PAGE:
We all experience ‘lightbulb’ moments of insight or inspiration that shape how we think and work. Sometimes, they are defining moments in our careers. In the IABC EMENA Communication Breakthrough series, our members share their stories in the hope they will inspire your own journey. Welcome to our seventh issue!
Introducing … Alex Malouf
An IABC member for two years, Alex is based in the United Arab Emirates and is the corporate communication manager for Procter & Gamble.
Alex’s experience covers corp comms, journalism, PR, IT, crisis comms — and more. He particularly enjoys hearing the rich and varied stories of business communicators globally.
Down below, Alex shares his story on how he and his team enabled a measurable, organisational culture shift by applying best-practice digital communication strategy — and offers some great lessons too.
What’s your specialism, Alex?
I am the corporate communication manager for Proctor & Gamble for the Arabian Peninsula. I’m specialised in digital marketing, internal communications, public affairs and sustainability.
Where were you working when you had your breakthrough moment?
My breakthrough moment was in 2009 when I worked with the Swiss-Swedish electrical engineering company ABB as the communications manager for the Arabian Peninsula. I’d previously been on the agency side working with ABB, and I moved in-house into a role situated in the regional offices in Riyadh, Saudi Arabia.
My to-do list was extensive. I wanted to re-energise the function and show management the value of effective communications.
However, I had a communications team who had been lacking motivation and leadership. There were so many organisational messages that were positive — a strong commitment to the region and local communities, local innovation, leadership in manufacturing, sustainable growth — which weren’t being communicated both internally to employees and externally to stakeholders.
I wanted to get the leadership on board, not so much in terms of investments but rather engagement. And, I wanted to work closely with the business units to help them see the value of effective marcomms.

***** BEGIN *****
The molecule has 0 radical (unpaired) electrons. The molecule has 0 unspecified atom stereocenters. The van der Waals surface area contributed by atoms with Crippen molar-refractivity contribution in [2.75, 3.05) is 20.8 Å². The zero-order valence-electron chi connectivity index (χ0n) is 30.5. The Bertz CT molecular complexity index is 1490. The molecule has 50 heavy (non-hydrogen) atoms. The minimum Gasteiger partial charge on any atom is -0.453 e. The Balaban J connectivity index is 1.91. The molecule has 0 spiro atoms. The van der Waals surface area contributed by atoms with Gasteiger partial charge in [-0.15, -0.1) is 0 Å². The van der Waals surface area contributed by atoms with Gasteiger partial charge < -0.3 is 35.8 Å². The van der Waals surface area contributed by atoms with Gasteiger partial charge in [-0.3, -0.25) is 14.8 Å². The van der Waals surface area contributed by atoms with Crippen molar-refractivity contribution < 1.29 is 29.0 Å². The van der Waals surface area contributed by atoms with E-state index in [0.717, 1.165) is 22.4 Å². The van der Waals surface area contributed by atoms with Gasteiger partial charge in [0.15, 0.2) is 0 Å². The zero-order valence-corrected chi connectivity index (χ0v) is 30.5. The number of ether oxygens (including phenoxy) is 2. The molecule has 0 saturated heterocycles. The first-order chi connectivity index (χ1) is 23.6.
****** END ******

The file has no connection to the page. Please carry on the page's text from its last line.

So what was your actual breakthrough?
Moving from agency to in-house changed my perception of how powerful the reach of communications can really be.
We had put in place a powerful intranet which formed the basis of all of our internal communications. I wanted to transform the company’s communications approach from a top-down monologue to a community, where open, respectful dialogue was not only welcome but encouraged.
Working closely with both HR and IT, me and the communications team took a sustained, long-term approach to re-engaging with the company’s 2,000 regional employees.
We initially chose subjects that were considered to be safe by management, and through articles on the intranet we proactively asked employees for their insights and opinions. We didn’t leave anyone out of the discussion, and also printed off articles for distribution to factory workers and on key bulletin boards in the offices. We complemented this online approach with face-to-face events, including focus groups and town-halls with senior management.
What struck me about digital was how fast the conversation would gather pace. Within the space of a couple of hours we’d have dozens of comments on each intranet post. In addition, the real-time usage of analytics helped us understand who was looking at what each day, allowing us to tweak not just the what, but also the ‘when’ of each message that we were sending out.
The management was surprised by the amount of dialogue our approach to internal communications was generating. The organisational culture began to slowly shift, and employees would approach me asking to focus on a certain issue or asking for support in writing their own piece.
Ultimately, research by the HR function found a rise in several metrics which are associated with employee engagement, including increased employee satisfaction, retention and productivity.
Impressive, Alex! Do you have some lessons to share with us?
No matter the organisation, its size or shape, each and every employee does care. They have opinions and views, and they will share these views when they feel valued.
As communicators, we have to support cultural shifts to encourage internal dialogue through developing tools that will encourage debate whilst working with management to explain the benefits and assuage their concerns about promoting openness.
Build up a team of managers who champion your efforts, and who will promote change from within. Listen, adapt and engage. Keep asking questions of everyone around you. And embrace technology. You’ll be amazed at how much easier it makes your job.
Want to share your own story?
Drop us a line on email@example.com
We’d love to hear from you!
— IABC EMENA Board